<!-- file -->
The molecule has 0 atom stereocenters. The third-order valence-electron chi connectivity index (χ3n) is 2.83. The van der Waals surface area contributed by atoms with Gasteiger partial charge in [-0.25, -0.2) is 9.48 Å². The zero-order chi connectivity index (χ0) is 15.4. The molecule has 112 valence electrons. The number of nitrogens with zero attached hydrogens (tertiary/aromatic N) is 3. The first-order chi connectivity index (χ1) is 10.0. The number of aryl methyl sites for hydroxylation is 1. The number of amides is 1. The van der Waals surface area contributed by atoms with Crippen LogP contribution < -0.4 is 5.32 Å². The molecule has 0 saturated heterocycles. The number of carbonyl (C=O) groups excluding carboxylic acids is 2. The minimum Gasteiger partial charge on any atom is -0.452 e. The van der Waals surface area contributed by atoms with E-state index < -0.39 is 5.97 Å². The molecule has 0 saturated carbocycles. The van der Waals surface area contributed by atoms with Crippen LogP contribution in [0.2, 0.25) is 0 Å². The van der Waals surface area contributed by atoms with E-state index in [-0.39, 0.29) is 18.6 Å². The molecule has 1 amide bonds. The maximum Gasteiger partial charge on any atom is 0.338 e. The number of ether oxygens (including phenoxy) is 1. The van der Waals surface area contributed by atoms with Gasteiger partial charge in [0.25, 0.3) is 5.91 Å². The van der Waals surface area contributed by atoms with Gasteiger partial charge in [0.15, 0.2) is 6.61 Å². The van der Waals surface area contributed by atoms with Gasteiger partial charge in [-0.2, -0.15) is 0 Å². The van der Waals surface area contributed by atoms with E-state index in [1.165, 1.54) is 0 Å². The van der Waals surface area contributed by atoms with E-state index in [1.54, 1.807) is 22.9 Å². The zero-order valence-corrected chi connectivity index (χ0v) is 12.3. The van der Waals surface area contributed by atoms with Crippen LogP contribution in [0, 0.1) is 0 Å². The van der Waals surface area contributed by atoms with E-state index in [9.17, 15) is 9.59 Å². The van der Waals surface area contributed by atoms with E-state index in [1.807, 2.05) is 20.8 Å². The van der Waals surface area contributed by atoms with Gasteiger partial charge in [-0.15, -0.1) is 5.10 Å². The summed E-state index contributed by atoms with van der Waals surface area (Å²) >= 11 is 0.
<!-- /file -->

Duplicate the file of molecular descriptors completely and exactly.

The molecule has 0 atom stereocenters. The third-order valence-electron chi connectivity index (χ3n) is 2.83. The van der Waals surface area contributed by atoms with Gasteiger partial charge in [-0.25, -0.2) is 9.48 Å². The zero-order chi connectivity index (χ0) is 15.4. The molecule has 112 valence electrons. The number of nitrogens with zero attached hydrogens (tertiary/aromatic N) is 3. The first-order chi connectivity index (χ1) is 10.0. The number of aryl methyl sites for hydroxylation is 1. The number of amides is 1. The van der Waals surface area contributed by atoms with Crippen LogP contribution < -0.4 is 5.32 Å². The molecule has 0 saturated heterocycles. The number of carbonyl (C=O) groups excluding carboxylic acids is 2. The minimum Gasteiger partial charge on any atom is -0.452 e. The van der Waals surface area contributed by atoms with E-state index < -0.39 is 5.97 Å². The molecule has 0 saturated carbocycles. The van der Waals surface area contributed by atoms with Crippen LogP contribution in [0.2, 0.25) is 0 Å². The van der Waals surface area contributed by atoms with E-state index in [-0.39, 0.29) is 18.6 Å². The molecule has 1 amide bonds. The maximum Gasteiger partial charge on any atom is 0.338 e. The number of ether oxygens (including phenoxy) is 1. The van der Waals surface area contributed by atoms with Gasteiger partial charge in [0.25, 0.3) is 5.91 Å². The van der Waals surface area contributed by atoms with Gasteiger partial charge in [0.15, 0.2) is 6.61 Å². The van der Waals surface area contributed by atoms with Gasteiger partial charge in [-0.2, -0.15) is 0 Å². The van der Waals surface area contributed by atoms with E-state index in [1.165, 1.54) is 0 Å². The van der Waals surface area contributed by atoms with E-state index in [1.54, 1.807) is 22.9 Å². The zero-order valence-corrected chi connectivity index (χ0v) is 12.3. The van der Waals surface area contributed by atoms with Crippen LogP contribution in [0, 0.1) is 0 Å². The van der Waals surface area contributed by atoms with E-state index in [9.17, 15) is 9.59 Å². The van der Waals surface area contributed by atoms with E-state index in [1.807, 2.05) is 20.8 Å². The van der Waals surface area contributed by atoms with Gasteiger partial charge in [-0.15, -0.1) is 5.10 Å². The summed E-state index contributed by atoms with van der Waals surface area (Å²) >= 11 is 0.